I hope Vietnam will rise and emerge as an economical and cultural power.
Marita Laigre – Trinh Thi Mong Chi
Left Vietnam in 1969 and was adopted into a French family. Resides in Douai, France and is currently 36 years old. Returned to visit Vietnam in 1993 for the first time.
English teacher – high school level. Creator, Origines Vietnam website: originesvietnam.com
On Being Vietnamese:
It’s being able to adapt to every situation and survive, to belong to a people with a strong and ancient tradition. Then from a more outsider point of view it’s belonging to a people most of the time praised and admired, for its culture, history and energy.
We have reached the age to choose our lives, more freely than ever. And it’s time now to look East and try to re-unite with our Vietnamese side that some of us have left aside for a while (knowingly or not). There’s a big challenge for us to build up an identity with a perfect balance between our Western education and our Asian genes and history. We can’t be entirely Vietnamese and or entirely Western. That’s the point.
I don’t know much about other adoptee communities from other countries such as South America or Africa, but I sense that Asian adoptee communities are prolific at being active and aware of the challenges and issues ahead in terms of combingin our heritage with our present.
Happy To Have Achieved:
Becoming a teacher of English, having a loving family, and top of all managing to reach the Vietnamese Adoptees community and connect with adoptees in France.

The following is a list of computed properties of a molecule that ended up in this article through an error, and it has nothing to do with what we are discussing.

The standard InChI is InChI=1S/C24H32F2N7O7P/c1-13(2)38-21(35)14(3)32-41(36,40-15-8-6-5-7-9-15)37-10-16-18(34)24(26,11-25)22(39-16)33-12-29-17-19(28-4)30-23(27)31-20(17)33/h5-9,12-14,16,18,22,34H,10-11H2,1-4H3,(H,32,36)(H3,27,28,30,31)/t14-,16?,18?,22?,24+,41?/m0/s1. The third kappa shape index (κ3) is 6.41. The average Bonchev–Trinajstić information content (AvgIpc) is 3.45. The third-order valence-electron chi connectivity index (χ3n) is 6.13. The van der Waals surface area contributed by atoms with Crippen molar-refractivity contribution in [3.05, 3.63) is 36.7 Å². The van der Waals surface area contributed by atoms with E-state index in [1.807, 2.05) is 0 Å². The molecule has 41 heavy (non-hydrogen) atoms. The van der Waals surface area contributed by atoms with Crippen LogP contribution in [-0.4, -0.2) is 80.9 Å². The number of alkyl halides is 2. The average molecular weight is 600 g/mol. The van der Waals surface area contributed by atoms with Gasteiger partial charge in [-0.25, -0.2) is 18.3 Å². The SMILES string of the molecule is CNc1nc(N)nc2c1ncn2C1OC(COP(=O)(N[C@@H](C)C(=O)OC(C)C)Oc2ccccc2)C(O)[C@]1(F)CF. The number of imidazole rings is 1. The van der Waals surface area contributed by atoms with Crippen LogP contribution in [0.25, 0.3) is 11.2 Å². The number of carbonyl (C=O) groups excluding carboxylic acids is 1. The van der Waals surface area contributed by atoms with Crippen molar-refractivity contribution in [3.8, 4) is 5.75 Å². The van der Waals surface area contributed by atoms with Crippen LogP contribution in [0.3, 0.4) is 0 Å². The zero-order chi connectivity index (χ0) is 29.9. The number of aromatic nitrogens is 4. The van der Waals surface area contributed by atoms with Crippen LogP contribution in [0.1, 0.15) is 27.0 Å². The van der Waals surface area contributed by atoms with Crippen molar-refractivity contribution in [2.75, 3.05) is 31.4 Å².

I would like to be more acquainted with Vietnamese people, not only adoptees, to be able to understand and experience what I was meant to live had I not been adopted. I would also like to be able to reach more adoptees in France, as I know most of them still have unanswered questions or feel quite isolated. I hope Vietnam will rise and emerge as an economical and cultural power. The youth is so full of energy there, and so willing to make things change. I don’t know yet whether I’ll play a modest part in this change, knowingly or not.
I don’t know many famous Vietnamese people. I would choose Tran Anh Hung who directed the Scent of the Green Papaya and more recently the Vertical Ray of the Sun. Hhe was the first Vietnamese director to have his voice heard in the Western world (as far as I know) and to have tried to grasp that subtle essence typical (to me) of the Vietnamese people. He was also the only film director never to mention the Vietnam War (or so little in his first film).
I would also choose Trinh Cong Son, for his tunes and lyrics which I can’t understand at all but which are the first Vietnamese words I have ever heard.